What can a community do when a hate group comes to town and targets a wide variety of organizations, each of which have different ideas of how to respond -- or not? That's what happened in Charleston and Wheeling, West Virginia in March 2010. The Westboro Baptist Church hate group announced it would picket Jewish and Catholic institutions, a local university, and, as a last-minute addition designed for maximum emotional anguish, the Montcoal Mine, where a dozen miners had just lost their lives. How could the community respond, particularly when some people preferred to keep a low profile, while others wanted to stage a loud counter-protest? Who could even lead such a community response, given the different values of the targeted groups? A coalition of local leaders convened at Temple Israel, one of the targeted institutions, and decided they had to present a united front. The message had to be broad enough to include everyone, but specific enough to show opposition to the hatred espoused by Westboro.
Westboro Baptist Church
CA: In January and February, the Westboro Baptist Church, a hate group from Topeka, Kansas, targeted schools, religious institutions and other organizations across California. We'd like to share a few of the creative, peaceful ways students and community members are responding to Westboro's message of hate, and open our comments section up to spread the word about any other unity activities taking place across the state.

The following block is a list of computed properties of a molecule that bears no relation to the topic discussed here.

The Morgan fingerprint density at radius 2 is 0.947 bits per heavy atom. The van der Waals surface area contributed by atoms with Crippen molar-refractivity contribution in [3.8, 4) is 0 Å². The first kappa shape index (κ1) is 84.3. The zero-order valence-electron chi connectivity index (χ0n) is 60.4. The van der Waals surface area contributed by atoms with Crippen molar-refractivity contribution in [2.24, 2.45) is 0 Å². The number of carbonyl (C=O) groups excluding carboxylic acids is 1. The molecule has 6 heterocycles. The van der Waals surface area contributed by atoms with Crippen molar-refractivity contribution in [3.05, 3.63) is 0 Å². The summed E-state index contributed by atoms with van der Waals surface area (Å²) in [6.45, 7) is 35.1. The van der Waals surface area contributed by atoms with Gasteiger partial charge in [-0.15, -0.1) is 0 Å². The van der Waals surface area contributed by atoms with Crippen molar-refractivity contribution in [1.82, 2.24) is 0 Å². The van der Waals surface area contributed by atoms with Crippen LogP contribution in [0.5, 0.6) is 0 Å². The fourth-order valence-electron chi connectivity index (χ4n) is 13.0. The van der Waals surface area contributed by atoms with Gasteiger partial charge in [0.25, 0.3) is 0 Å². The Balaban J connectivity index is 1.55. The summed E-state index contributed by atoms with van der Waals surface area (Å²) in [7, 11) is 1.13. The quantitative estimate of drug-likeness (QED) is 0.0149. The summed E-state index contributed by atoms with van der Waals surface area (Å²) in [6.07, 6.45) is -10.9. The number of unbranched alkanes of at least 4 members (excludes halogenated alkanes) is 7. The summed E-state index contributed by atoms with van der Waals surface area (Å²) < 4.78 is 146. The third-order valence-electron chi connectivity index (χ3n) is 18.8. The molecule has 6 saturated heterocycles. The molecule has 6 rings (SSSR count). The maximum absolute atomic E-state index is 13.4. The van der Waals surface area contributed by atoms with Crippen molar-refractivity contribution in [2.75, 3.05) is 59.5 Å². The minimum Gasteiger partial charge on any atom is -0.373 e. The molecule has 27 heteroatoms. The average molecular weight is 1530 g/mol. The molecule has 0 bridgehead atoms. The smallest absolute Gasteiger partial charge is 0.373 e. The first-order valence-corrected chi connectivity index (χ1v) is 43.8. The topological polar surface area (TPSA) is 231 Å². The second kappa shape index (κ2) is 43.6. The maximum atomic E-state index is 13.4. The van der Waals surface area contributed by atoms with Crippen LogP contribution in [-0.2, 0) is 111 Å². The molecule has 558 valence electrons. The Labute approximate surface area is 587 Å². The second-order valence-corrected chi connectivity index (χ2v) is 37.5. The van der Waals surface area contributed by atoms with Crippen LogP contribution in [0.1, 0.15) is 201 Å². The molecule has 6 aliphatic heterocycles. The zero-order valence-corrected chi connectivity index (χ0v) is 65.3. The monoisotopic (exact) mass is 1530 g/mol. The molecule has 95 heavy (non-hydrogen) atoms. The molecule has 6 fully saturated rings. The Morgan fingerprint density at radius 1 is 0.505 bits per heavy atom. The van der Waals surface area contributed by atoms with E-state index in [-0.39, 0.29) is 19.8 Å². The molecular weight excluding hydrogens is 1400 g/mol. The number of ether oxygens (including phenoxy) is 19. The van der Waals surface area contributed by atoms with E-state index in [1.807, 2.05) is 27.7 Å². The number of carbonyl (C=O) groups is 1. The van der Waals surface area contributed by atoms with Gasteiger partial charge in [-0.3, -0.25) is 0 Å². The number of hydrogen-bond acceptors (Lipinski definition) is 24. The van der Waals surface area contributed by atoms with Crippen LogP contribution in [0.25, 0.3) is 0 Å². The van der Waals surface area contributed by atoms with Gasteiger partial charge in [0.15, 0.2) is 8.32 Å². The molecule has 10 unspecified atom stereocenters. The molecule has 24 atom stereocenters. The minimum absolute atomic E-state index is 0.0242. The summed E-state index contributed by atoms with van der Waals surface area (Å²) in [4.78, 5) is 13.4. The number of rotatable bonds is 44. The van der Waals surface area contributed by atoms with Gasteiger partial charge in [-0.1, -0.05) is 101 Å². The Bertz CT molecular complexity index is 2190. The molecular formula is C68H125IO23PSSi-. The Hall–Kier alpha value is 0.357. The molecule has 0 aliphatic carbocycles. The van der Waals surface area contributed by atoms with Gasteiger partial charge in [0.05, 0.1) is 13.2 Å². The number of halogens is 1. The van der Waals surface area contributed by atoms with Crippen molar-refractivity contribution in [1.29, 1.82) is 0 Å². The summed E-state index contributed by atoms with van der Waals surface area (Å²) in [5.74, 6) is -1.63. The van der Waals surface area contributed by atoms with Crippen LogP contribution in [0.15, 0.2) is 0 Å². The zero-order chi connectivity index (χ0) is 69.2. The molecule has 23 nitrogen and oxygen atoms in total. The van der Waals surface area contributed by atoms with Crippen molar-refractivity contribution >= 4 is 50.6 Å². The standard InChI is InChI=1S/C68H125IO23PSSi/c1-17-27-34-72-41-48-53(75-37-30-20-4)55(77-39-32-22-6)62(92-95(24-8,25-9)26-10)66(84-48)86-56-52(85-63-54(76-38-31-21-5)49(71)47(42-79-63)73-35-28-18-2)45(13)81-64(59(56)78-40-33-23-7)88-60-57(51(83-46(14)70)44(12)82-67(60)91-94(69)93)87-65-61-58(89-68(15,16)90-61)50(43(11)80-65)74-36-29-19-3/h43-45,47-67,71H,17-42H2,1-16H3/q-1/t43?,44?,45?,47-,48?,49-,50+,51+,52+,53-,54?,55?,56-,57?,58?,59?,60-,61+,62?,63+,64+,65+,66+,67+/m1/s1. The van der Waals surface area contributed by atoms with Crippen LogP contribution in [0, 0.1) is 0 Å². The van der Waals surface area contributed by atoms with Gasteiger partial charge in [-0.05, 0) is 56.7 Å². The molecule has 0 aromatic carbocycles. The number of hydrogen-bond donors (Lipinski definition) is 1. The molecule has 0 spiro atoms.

San Francisco Bay Area, CA: Fred Phelps of the so-called Westboro Baptist Church, a hate group from Topeka, Kansas, is targeting San Francisco-Bay Area schools, organizations, and houses of worship to picket this coming week. We'd like to help facilitate community strategies for response. Phelps has been spreading his message of hate for years, targeting Jewish institutions and those he considers gay-friendly. Communities across the country that have been targeted by him and other hate groups have chosen different ways to respond to their organizing and hateful speech. The Anti-Defamation League is not alone in suggesting that the best response is no response at all. The hate group craves publicity. If Phelps’ people hold up their hate signs on an empty street, with no one watching, and no news cameras around, that is indeed fitting rejoinder to their message.